After I received a quite unsatisfactory reply to a complaint, last Sunday I thought I finally had a bad experience with one of the many special sales events that regularly pop up in Taipei.
I had burned my left forefinger quite badly with Korean forged aluminum cookware, recently purchased at a very good price, while preparing my increasingly famous meatballs. The scar might be permanent.
For that reason a week earlier I had returned it provisionally, asking the saleswoman to forward my request to investigate the reason for this little accident. I specifically pointed out that I didn’t want my money back
The slow and rather vague response, after I had contacted her again, indicated that such cases were always the customer‘s fault and therefore the company hadn’t bothered to pay any attention to this specific case.
My immediate reaction was to communicate them that their service attitude sucked, because they flatly refused to take responsibility for a potentially dangerous product. Therefore, I would never buy any of their products again.
She called me quite late that evening, though our further discussion went nowhere. I appreciated her gesture, even if she said that it didn’t really matter if I boycotted her current employer in the future.
I even seriously considered not to pick up my latest kitchen tool and to tell them they could recycle it straight away. But then I changed my mind and today I passed by the store in Wanhua district during one of my now almost daily bicycle tours.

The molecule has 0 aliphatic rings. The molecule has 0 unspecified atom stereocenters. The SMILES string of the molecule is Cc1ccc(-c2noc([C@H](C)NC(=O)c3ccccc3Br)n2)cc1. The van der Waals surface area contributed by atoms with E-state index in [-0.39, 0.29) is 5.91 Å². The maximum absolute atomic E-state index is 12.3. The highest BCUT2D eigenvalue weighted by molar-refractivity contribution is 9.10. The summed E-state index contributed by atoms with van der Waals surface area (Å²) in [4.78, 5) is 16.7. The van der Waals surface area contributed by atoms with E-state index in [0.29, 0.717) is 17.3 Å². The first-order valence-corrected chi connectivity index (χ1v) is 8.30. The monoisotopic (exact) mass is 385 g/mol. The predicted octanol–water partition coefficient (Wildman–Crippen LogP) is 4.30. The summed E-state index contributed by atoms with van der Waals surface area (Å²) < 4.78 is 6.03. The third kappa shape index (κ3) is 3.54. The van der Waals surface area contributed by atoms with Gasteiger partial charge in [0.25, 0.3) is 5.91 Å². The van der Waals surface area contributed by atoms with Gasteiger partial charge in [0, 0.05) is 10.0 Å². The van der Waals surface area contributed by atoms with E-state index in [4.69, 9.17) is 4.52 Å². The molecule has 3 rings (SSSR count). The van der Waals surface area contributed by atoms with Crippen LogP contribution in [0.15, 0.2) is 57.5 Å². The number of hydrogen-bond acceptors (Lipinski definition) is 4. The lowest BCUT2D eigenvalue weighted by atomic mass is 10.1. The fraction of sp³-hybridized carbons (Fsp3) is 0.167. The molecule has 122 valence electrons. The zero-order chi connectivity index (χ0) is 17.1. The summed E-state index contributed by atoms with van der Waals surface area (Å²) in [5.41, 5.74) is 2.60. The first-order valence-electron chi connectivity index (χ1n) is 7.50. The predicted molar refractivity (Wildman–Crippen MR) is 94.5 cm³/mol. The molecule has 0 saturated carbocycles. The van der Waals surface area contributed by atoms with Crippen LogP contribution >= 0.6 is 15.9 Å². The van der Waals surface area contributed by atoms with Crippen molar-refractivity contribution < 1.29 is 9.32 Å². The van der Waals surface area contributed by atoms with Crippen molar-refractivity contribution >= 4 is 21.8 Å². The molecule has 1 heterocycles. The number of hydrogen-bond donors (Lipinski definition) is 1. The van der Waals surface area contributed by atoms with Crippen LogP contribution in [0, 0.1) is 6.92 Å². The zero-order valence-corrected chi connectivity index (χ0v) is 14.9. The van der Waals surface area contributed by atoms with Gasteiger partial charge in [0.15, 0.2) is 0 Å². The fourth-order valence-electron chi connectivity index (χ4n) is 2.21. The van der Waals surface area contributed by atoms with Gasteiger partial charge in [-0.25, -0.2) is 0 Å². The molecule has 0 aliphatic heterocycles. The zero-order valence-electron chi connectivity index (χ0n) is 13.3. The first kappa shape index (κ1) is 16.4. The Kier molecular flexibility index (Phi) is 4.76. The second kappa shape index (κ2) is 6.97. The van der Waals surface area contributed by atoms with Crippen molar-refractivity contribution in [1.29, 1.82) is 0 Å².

When I was greeted very friendly by the older lady with whom I had exchanged messages on Line, all my anger was gone. As a gesture of goodwill, I even offered her one of the Japanese melon sweets that I had just bought, which she happily accepted.
She mentioned that during her 16 years in the business no other shopper had ever encountered such a problem, and that they had been selling this specific model for quite a while already with no other reported incidents.
It became obvious to me that the management was reluctant to take this issue seriously. I said half-jokingly that they probably thought that a silly Westerner like me wasn’t smart enough to handle an item manufactured in the East, a suggestion that she politely denied.
As at the end it hadn’t been her decision to basically ignore my issue, but at the same time she tried to make me feel comfortable, I ended up joking that the lid’s heat conduction simply was too good.
So finally I went home with that Korean masterpiece in my backpack, not without asking about future sales. At least, I resisted the temptation of acquiring any other cooking utensils this afternoon…